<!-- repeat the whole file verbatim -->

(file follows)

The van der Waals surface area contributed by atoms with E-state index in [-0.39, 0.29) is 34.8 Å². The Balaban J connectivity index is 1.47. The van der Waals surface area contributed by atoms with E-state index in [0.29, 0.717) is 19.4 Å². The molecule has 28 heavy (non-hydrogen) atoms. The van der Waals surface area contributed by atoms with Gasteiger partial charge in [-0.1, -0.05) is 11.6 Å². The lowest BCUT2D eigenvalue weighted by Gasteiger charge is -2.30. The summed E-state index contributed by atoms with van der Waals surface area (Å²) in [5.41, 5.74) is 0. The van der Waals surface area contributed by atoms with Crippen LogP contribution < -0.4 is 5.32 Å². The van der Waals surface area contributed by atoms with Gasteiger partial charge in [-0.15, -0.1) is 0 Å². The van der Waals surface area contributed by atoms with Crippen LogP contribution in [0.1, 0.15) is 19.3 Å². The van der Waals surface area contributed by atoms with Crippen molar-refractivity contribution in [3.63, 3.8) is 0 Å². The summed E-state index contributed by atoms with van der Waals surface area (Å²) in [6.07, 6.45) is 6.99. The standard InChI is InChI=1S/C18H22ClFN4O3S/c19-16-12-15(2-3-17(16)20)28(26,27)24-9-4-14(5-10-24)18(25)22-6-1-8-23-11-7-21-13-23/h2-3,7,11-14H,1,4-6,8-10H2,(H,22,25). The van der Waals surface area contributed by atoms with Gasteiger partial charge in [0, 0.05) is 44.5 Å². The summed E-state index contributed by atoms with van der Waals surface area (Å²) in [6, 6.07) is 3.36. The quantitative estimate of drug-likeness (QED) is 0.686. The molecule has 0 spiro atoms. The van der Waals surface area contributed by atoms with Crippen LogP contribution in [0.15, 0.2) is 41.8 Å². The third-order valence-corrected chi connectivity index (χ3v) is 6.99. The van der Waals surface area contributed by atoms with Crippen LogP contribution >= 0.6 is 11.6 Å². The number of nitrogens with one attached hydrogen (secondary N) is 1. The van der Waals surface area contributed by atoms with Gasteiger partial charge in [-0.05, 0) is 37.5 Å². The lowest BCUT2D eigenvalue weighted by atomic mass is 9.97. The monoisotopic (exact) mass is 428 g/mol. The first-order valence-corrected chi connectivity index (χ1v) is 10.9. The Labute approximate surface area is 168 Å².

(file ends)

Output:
The van der Waals surface area contributed by atoms with E-state index in [-0.39, 0.29) is 34.8 Å². The Balaban J connectivity index is 1.47. The van der Waals surface area contributed by atoms with E-state index in [0.29, 0.717) is 19.4 Å². The molecule has 28 heavy (non-hydrogen) atoms. The van der Waals surface area contributed by atoms with Gasteiger partial charge in [-0.1, -0.05) is 11.6 Å². The lowest BCUT2D eigenvalue weighted by Gasteiger charge is -2.30. The summed E-state index contributed by atoms with van der Waals surface area (Å²) in [5.41, 5.74) is 0. The van der Waals surface area contributed by atoms with Crippen LogP contribution < -0.4 is 5.32 Å². The van der Waals surface area contributed by atoms with Gasteiger partial charge in [-0.15, -0.1) is 0 Å². The van der Waals surface area contributed by atoms with Crippen LogP contribution in [0.1, 0.15) is 19.3 Å². The van der Waals surface area contributed by atoms with Crippen molar-refractivity contribution in [3.63, 3.8) is 0 Å². The summed E-state index contributed by atoms with van der Waals surface area (Å²) in [6.07, 6.45) is 6.99. The standard InChI is InChI=1S/C18H22ClFN4O3S/c19-16-12-15(2-3-17(16)20)28(26,27)24-9-4-14(5-10-24)18(25)22-6-1-8-23-11-7-21-13-23/h2-3,7,11-14H,1,4-6,8-10H2,(H,22,25). The van der Waals surface area contributed by atoms with Gasteiger partial charge in [0, 0.05) is 44.5 Å². The summed E-state index contributed by atoms with van der Waals surface area (Å²) in [6, 6.07) is 3.36. The quantitative estimate of drug-likeness (QED) is 0.686. The molecule has 0 spiro atoms. The van der Waals surface area contributed by atoms with Crippen LogP contribution in [0.15, 0.2) is 41.8 Å². The third-order valence-corrected chi connectivity index (χ3v) is 6.99. The van der Waals surface area contributed by atoms with Crippen LogP contribution >= 0.6 is 11.6 Å². The number of nitrogens with one attached hydrogen (secondary N) is 1. The van der Waals surface area contributed by atoms with Gasteiger partial charge in [-0.05, 0) is 37.5 Å². The lowest BCUT2D eigenvalue weighted by atomic mass is 9.97. The monoisotopic (exact) mass is 428 g/mol. The first-order valence-corrected chi connectivity index (χ1v) is 10.9. The Labute approximate surface area is 168 Å².